Basic Types of Intrusion Detection System
Different types of intrusion detection systems may include cameras, sensors (detectors), locks, and communication equipment. Basically, we have two types of intrusion alarms available: Do-it-yourself security system and security systems by professional firms. Home security pundits warn that DIY alarms make you responsible for contacting the police or other emergency services in case of an accident. Professional security firms usually bear that responsibility themselves but in exchange for a monthly fee.
Nonetheless, manufacturers of DIY security systems offer complete security suites that feature window and door sensors, locks, motion and glass break detectors, sirens, and other vital components of a reliable intrusion prevention system for your home or small office. A limited number of security firms also provide monitoring services that, in contrast to contracts by established companies, have no fixed term and do not bound you with a two- or three-year service contract.
There various types of intrusion detection systems:
Wireless vs. Hardwired Intrusion System
Hardwired home and office alarm systems are considered to provide a higher security level, as a whole. Nonetheless, the latest wireless systems are as reliable as their cable-powered counterparts are while wireless technologies offer a growing number of advantages in the field of home and office security. You cannot tell which of those two alternatives is the best intrusion detection system without taking into account additional factors.
Monitored and Unmonitored Alarms
A monitored or unmonitored burglar alarm can be both hardwired or a wireless system. An unmonitored intrusion alarm usually activates a siren or another noisy device once a sensor within the security system has detected an intrusion. It is not quite suitable a solution for remote properties and real estate in rural areas, though.
Monitored home alarms are connected to a third party while the sensors trigger both an alarm and send an alert to the monitoring party. Modern-day security systems are able also to connect and alert you to any events on your smartphone or another mobile device. Obviously, this type of home and/or office security solution is more expensive since you usually get a 24/7/365 monitoring service for your property.
Dummy Intrusion Alarms
These are the cheapest intrusion protection tools but they work only as a sort of decoy. It is quite debatable whether a possible burglar will be stopped by such a visible dummy alarm and if a professional thief will ever be misguided to take it for a professional security system but it sometimes works.
Auto-dialing Security Systems
Security systems that feature an autodialer are able to connect to a preset phone number or numbers in case of emergency. For example, you can have a pre-recorded voice message sent to the police, to a security firm of your choice, or to the local firefighters. You can complement such functionality with in-house motion sensors that detect whether there is someone inside the property and thus help the local security authorities assign a proper priority to the accident.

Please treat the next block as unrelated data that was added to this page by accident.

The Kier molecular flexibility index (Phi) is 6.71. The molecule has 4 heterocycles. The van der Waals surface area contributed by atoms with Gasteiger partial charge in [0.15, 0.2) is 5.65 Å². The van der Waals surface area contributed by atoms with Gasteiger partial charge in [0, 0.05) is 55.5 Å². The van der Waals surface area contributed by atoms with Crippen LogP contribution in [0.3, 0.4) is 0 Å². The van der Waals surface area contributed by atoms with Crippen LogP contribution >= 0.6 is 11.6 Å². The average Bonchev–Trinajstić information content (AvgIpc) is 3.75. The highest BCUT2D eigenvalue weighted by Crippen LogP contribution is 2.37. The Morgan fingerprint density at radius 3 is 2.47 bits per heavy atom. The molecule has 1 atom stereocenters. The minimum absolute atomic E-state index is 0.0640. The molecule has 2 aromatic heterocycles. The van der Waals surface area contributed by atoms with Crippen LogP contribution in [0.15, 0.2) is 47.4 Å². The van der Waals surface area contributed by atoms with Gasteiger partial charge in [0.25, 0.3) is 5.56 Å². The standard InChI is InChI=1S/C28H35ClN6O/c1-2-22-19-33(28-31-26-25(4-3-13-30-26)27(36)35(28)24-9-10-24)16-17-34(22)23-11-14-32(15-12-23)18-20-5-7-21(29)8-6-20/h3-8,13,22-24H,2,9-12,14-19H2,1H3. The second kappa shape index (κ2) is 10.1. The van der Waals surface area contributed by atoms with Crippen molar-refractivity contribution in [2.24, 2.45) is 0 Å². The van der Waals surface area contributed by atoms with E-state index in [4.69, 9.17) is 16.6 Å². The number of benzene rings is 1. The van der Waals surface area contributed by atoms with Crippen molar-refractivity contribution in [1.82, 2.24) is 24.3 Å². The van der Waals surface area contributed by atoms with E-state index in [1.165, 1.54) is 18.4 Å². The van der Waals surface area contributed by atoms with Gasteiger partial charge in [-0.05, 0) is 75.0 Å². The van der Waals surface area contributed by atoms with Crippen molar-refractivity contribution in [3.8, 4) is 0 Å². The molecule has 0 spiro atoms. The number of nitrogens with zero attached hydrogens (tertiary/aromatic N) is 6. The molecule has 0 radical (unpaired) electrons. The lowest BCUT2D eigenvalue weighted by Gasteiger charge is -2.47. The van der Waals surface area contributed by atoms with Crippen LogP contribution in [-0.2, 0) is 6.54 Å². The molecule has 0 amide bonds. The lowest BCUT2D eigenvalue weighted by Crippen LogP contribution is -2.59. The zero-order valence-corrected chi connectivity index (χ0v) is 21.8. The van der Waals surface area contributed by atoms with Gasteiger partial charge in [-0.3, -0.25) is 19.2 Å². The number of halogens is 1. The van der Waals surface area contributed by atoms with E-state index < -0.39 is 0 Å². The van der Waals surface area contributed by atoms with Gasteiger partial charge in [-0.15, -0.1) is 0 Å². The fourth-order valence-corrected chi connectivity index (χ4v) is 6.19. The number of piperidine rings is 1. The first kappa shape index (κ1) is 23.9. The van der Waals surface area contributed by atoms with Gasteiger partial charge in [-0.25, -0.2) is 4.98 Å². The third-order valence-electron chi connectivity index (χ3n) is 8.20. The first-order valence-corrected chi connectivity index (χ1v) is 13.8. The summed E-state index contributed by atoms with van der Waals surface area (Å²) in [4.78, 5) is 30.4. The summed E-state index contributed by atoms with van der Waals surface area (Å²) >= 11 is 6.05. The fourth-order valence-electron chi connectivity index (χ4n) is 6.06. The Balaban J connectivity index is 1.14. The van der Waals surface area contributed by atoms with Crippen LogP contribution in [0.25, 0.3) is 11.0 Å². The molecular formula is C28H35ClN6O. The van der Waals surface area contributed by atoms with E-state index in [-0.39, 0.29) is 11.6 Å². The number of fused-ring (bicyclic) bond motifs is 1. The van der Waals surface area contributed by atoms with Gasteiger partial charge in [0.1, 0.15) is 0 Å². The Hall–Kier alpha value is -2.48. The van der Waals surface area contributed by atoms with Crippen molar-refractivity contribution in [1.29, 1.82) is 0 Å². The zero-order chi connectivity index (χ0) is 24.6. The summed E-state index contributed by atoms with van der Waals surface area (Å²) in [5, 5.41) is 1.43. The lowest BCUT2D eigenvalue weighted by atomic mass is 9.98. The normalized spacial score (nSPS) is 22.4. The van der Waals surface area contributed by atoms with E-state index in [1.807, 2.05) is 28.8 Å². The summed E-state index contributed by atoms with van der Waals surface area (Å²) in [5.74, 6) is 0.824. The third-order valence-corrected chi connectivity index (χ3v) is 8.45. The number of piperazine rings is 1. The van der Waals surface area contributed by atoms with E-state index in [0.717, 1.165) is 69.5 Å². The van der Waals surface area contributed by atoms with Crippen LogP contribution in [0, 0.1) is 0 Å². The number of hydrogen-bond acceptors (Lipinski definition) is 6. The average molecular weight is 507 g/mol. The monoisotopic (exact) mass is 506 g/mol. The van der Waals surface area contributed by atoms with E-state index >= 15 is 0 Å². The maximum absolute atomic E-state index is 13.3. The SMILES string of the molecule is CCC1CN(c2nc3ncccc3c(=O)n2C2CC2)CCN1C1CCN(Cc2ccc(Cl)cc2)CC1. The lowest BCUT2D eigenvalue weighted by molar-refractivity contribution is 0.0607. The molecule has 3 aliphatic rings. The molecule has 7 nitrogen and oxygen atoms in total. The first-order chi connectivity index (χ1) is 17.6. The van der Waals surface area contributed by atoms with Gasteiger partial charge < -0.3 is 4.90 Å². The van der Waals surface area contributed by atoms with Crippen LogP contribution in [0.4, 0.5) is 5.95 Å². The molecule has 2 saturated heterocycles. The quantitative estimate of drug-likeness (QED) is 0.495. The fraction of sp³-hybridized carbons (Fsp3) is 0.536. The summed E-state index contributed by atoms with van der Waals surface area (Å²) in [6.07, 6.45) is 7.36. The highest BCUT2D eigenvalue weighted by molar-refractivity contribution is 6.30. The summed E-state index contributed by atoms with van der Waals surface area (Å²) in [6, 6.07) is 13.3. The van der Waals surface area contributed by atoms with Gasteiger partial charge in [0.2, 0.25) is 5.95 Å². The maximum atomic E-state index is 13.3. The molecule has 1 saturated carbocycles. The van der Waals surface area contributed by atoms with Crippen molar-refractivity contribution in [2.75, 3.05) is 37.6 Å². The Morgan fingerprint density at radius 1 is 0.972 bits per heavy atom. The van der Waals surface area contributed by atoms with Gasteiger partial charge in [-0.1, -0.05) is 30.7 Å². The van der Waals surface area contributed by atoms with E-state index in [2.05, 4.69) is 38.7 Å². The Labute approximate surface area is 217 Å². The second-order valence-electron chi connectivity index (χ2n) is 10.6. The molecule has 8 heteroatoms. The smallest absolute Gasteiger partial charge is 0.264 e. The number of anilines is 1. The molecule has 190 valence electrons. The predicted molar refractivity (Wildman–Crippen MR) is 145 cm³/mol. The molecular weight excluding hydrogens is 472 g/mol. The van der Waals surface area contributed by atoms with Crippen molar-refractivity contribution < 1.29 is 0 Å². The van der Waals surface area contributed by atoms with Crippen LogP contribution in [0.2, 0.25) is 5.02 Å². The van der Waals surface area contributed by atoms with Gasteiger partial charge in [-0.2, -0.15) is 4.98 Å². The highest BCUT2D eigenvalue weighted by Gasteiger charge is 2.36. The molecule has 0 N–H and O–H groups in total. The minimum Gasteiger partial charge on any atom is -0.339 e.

Arming your access control system’s alarm is an important and necessary feature that works to protect your space. When a home has a security system, for example, the system is not always on — it’s only armed when the owner is gone. This logic can easily be applied to your own security system. During a normal workday, you might not need to have your alarm armed because you and your team will be present.
At other times, though, it’s necessary to have your system’s alarms ready to go. During the evening or on days with high foot traffic, you should consider arming your alarm, which will immediately alert your entire operations team with a message or email as soon as someone attempts to access one of those spaces without the proper security clearance. You’ll be able to protect your restricted amenities even when you’re not around, which is an incredibly powerful tool for protecting your office’s assets.
Points to Take Note
When choosing a security system you should look for a product that has the following options:
• A hidden control panel, with an uninterrupted power source, which is connected to all other components, including a phone line.
• A security keypad arming and disarming.
• Passive infrared detectors (PIM) that use sensors to detect motion.
• Door and window magnetic sensors (switches) triggering an alarm in case of a door or a window is open.
• Acoustic sensors detecting shock waves of glass breaking.
• Sirens mounted outside and/or outside the building
• A 24-hour back-up system that switches on if your phone line is cut off or your power supply is down.
• A smoke detector that connects to a third party.
You can also check this list of systems for your home or small office and select the best intrusion detection system.
You can find a good number of reliable intrusion alarms on the market. They vary from professional suites that can cost in the range of a few hundred dollars a month to DIY systems where you pay some $20 - $30 a month for security monitoring while the security kit you install yourselves will cost you some $100 - $200.
A rule of thumb is to have a system in place which you can fully program and where you have access to all codes. Select a security system that is compatible with other security equipment and which can be connected to a variety of third-party services. Connecting your home or office alarm to the law enforcement agencies adds a further layer of protection while a direct link to a local fire station can help save your property in case of other emergencies. Here you can learn more about Kisi's intrusion alerts feature.